The much-vaunted new mechanic is the melee counter, where you hit a button just as an enemy attacks to knock them aside and leave them vulnerable for a few seconds. Without this counter, enemies take a huge number of hits to die. In other words, you’re forced to use the counter on every occasion. It also means that each enemy rushes at you in the same way, an aggressive leap/dash forward that gives you plenty of time to use the counter. Yes, it gets repetitive. And this mechanic strips away a vital element of Metroid II: the vast majority of “enemies” in that game aren’t out to kill you. They’re harmless lifeforms, moving from side to side or jumping up and down. They are more like obstructions than things out to kill you. Your main purpose is to kill the Metroids. The other lifeforms are there to give out health/ammo drops.
(Also, on a tangent, this causes a retroactive problem with Metroid Fusion, a GBA sequel to Super Metroid. It takes place after the events of Super Metroid, and on planet SR388 the X parasite has become the dominant species thanks to Samus wiping out the Metroids. The X parasite was the Metroid’s natural pray. After Super Metroid, Samus revisits SR388 for some reason and is infected with the X parasite. It infects lifeforms and makes them more aggressive. To cut a long story short, in Metroid Fusion, you come across the same lifeforms you did in SR388. But now, they are aggressive and violent instead of the wandering lifeforms in Metroid II. Making them naturally aggressive in the remake of Metroid II undermines this narrative, doesn’t it?).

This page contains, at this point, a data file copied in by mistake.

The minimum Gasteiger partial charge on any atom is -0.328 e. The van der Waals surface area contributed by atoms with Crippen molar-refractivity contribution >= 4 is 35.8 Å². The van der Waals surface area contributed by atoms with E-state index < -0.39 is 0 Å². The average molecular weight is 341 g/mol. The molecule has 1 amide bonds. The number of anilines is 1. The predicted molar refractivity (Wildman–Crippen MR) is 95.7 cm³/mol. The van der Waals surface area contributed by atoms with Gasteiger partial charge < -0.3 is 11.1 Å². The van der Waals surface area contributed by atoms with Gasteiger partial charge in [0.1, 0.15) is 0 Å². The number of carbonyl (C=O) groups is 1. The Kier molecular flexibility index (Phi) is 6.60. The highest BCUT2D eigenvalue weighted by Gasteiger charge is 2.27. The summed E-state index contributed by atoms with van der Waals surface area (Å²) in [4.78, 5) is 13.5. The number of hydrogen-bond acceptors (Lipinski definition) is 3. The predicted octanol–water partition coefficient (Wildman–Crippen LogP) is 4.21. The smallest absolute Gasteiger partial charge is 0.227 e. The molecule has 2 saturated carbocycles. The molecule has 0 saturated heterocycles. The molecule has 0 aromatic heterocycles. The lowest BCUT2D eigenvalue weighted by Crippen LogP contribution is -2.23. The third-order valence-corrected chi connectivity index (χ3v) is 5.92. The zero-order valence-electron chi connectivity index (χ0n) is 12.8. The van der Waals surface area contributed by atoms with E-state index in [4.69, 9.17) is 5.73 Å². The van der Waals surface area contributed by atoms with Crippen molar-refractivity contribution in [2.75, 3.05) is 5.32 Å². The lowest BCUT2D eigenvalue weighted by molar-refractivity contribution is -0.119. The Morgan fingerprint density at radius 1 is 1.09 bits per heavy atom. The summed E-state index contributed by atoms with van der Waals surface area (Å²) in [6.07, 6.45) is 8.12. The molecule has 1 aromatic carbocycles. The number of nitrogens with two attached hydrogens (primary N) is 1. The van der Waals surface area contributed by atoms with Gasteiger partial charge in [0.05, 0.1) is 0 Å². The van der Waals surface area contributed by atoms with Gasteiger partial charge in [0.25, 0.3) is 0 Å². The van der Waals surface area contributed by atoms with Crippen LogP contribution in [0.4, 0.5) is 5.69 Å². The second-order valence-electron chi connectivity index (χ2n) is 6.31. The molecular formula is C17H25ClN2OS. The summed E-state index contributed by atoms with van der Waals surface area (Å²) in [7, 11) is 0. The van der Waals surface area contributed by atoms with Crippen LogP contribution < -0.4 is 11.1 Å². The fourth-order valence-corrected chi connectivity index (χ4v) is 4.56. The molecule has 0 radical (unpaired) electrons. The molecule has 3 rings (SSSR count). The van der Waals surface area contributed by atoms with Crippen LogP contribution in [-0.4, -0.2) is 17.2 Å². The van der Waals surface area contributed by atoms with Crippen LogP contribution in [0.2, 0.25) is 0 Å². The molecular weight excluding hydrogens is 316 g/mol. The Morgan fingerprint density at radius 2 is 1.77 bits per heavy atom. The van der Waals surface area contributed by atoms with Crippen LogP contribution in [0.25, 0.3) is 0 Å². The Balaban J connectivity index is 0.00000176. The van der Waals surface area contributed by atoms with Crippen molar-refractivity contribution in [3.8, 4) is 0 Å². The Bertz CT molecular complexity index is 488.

This focus on action improves the Metroid battles compared to Metroid II in terms of pure entertainment. But as soon as you use the melee counter (and you have no choice but to use it in these encounters), it triggers a mini-cutscene where Samus flips around and unloads missiles into the Metroid. These scenes took me out of the game and made me laugh with their action movie gusto and exaggeration. Samus doesn’t need to do backflips! The battles are tough, no doubt about it, but they are less nerve-racking than in the original because of these cut-scenes and the reliance on the melee counter. All you need to do is dodge the Metroid and enact the melee counter. Rinse, repeat.
It’s an instance of style over substance, all flash and no bang. Like I mentioned, the Metroids were one of the few lifeforms that were out to get you in the original (but were they simply defending their territory against an alien invader?). In the remake, all the lifeforms are out to get you. That undermines the Metroid battles. Not only that, but the game takes pleasure in the action. When you are effectively committing genocide, it shouldn’t be pleasurable, should it? The boss battles in the original were long, drawn-out slogs of endurance. Genocide should feel exhausting, shouldn’t it? It should feel like you are in an 80s Arnie movie.
c) How Metroid – Samus Returns Ends Compared to Metroid II – Return of Samus